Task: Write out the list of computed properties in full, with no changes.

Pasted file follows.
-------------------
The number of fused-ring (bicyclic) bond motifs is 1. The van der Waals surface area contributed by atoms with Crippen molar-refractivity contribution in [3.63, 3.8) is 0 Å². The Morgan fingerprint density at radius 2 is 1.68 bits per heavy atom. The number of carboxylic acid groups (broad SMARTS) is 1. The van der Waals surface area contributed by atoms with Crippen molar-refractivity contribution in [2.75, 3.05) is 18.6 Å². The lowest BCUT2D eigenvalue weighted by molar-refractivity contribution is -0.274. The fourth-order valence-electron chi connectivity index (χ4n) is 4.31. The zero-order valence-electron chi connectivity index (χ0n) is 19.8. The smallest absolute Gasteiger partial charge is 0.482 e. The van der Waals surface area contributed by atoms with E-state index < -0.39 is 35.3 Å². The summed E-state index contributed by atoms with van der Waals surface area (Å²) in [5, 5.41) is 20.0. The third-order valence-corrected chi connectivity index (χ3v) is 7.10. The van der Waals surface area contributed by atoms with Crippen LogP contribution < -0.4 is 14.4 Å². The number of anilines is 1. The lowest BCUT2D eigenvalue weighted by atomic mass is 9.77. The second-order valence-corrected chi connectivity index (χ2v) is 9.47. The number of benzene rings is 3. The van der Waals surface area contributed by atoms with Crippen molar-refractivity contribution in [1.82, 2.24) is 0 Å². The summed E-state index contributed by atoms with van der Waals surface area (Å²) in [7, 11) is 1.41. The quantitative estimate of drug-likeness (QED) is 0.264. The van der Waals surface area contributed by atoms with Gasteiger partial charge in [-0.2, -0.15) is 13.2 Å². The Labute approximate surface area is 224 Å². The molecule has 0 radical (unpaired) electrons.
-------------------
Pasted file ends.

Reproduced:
The number of fused-ring (bicyclic) bond motifs is 1. The van der Waals surface area contributed by atoms with Crippen molar-refractivity contribution in [3.63, 3.8) is 0 Å². The Morgan fingerprint density at radius 2 is 1.68 bits per heavy atom. The number of carboxylic acid groups (broad SMARTS) is 1. The van der Waals surface area contributed by atoms with Crippen molar-refractivity contribution in [2.75, 3.05) is 18.6 Å². The lowest BCUT2D eigenvalue weighted by molar-refractivity contribution is -0.274. The fourth-order valence-electron chi connectivity index (χ4n) is 4.31. The zero-order valence-electron chi connectivity index (χ0n) is 19.8. The smallest absolute Gasteiger partial charge is 0.482 e. The van der Waals surface area contributed by atoms with E-state index < -0.39 is 35.3 Å². The summed E-state index contributed by atoms with van der Waals surface area (Å²) in [5, 5.41) is 20.0. The third-order valence-corrected chi connectivity index (χ3v) is 7.10. The van der Waals surface area contributed by atoms with Crippen LogP contribution < -0.4 is 14.4 Å². The number of anilines is 1. The lowest BCUT2D eigenvalue weighted by atomic mass is 9.77. The second-order valence-corrected chi connectivity index (χ2v) is 9.47. The number of benzene rings is 3. The van der Waals surface area contributed by atoms with Crippen molar-refractivity contribution in [1.82, 2.24) is 0 Å². The summed E-state index contributed by atoms with van der Waals surface area (Å²) in [7, 11) is 1.41. The quantitative estimate of drug-likeness (QED) is 0.264. The van der Waals surface area contributed by atoms with Gasteiger partial charge in [-0.2, -0.15) is 13.2 Å². The Labute approximate surface area is 224 Å². The molecule has 0 radical (unpaired) electrons.